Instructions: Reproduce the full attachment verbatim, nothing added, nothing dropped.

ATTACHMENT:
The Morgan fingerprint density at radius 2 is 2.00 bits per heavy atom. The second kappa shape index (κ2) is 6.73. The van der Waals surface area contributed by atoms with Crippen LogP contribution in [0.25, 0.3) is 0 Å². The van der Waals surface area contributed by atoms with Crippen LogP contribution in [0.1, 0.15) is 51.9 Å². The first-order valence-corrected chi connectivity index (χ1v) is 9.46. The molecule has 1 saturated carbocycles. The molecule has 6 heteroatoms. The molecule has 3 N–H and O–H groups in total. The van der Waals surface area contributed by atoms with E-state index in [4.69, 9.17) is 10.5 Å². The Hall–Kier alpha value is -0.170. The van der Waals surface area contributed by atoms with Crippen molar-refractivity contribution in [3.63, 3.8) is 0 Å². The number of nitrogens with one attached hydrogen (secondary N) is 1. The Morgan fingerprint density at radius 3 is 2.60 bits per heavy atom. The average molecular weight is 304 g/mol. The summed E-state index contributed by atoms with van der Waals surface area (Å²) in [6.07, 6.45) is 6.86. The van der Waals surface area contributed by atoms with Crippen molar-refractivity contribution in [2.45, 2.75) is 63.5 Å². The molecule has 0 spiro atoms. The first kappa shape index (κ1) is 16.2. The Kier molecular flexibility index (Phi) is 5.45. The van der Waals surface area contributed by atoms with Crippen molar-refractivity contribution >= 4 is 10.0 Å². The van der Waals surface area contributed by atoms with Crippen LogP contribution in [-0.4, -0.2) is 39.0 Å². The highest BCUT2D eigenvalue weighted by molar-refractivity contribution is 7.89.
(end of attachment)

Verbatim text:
The Morgan fingerprint density at radius 2 is 2.00 bits per heavy atom. The second kappa shape index (κ2) is 6.73. The van der Waals surface area contributed by atoms with Crippen LogP contribution in [0.25, 0.3) is 0 Å². The van der Waals surface area contributed by atoms with Crippen LogP contribution in [0.1, 0.15) is 51.9 Å². The first-order valence-corrected chi connectivity index (χ1v) is 9.46. The molecule has 1 saturated carbocycles. The molecule has 6 heteroatoms. The molecule has 3 N–H and O–H groups in total. The van der Waals surface area contributed by atoms with E-state index in [4.69, 9.17) is 10.5 Å². The Hall–Kier alpha value is -0.170. The van der Waals surface area contributed by atoms with Crippen molar-refractivity contribution in [3.63, 3.8) is 0 Å². The number of nitrogens with one attached hydrogen (secondary N) is 1. The Morgan fingerprint density at radius 3 is 2.60 bits per heavy atom. The average molecular weight is 304 g/mol. The summed E-state index contributed by atoms with van der Waals surface area (Å²) in [6.07, 6.45) is 6.86. The van der Waals surface area contributed by atoms with Crippen molar-refractivity contribution in [2.45, 2.75) is 63.5 Å². The molecule has 0 spiro atoms. The first kappa shape index (κ1) is 16.2. The Kier molecular flexibility index (Phi) is 5.45. The van der Waals surface area contributed by atoms with Crippen molar-refractivity contribution >= 4 is 10.0 Å². The van der Waals surface area contributed by atoms with Crippen LogP contribution in [-0.4, -0.2) is 39.0 Å². The highest BCUT2D eigenvalue weighted by molar-refractivity contribution is 7.89.